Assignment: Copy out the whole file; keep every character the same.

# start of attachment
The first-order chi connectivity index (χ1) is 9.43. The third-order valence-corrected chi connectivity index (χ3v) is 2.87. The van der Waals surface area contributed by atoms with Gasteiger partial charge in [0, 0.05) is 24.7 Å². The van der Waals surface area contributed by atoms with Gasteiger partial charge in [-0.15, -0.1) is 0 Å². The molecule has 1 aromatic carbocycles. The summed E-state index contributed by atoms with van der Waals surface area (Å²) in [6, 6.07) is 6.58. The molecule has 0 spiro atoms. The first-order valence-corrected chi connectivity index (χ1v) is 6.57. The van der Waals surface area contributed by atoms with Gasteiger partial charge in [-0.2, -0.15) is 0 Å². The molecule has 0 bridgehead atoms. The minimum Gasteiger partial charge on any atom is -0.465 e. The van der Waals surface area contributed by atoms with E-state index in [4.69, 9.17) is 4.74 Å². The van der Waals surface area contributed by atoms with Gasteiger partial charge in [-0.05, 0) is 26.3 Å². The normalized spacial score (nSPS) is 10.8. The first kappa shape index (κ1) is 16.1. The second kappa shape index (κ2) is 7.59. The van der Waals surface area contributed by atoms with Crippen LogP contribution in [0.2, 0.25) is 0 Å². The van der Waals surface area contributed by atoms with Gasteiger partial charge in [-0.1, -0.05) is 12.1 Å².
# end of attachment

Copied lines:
The first-order chi connectivity index (χ1) is 9.43. The third-order valence-corrected chi connectivity index (χ3v) is 2.87. The van der Waals surface area contributed by atoms with Gasteiger partial charge in [0, 0.05) is 24.7 Å². The van der Waals surface area contributed by atoms with Gasteiger partial charge in [-0.15, -0.1) is 0 Å². The molecule has 1 aromatic carbocycles. The summed E-state index contributed by atoms with van der Waals surface area (Å²) in [6, 6.07) is 6.58. The molecule has 0 spiro atoms. The first-order valence-corrected chi connectivity index (χ1v) is 6.57. The van der Waals surface area contributed by atoms with Gasteiger partial charge in [-0.2, -0.15) is 0 Å². The molecule has 0 bridgehead atoms. The minimum Gasteiger partial charge on any atom is -0.465 e. The van der Waals surface area contributed by atoms with E-state index in [4.69, 9.17) is 4.74 Å². The van der Waals surface area contributed by atoms with Gasteiger partial charge in [-0.05, 0) is 26.3 Å². The normalized spacial score (nSPS) is 10.8. The first kappa shape index (κ1) is 16.1. The second kappa shape index (κ2) is 7.59. The van der Waals surface area contributed by atoms with Crippen LogP contribution in [0.2, 0.25) is 0 Å². The van der Waals surface area contributed by atoms with Gasteiger partial charge in [-0.1, -0.05) is 12.1 Å².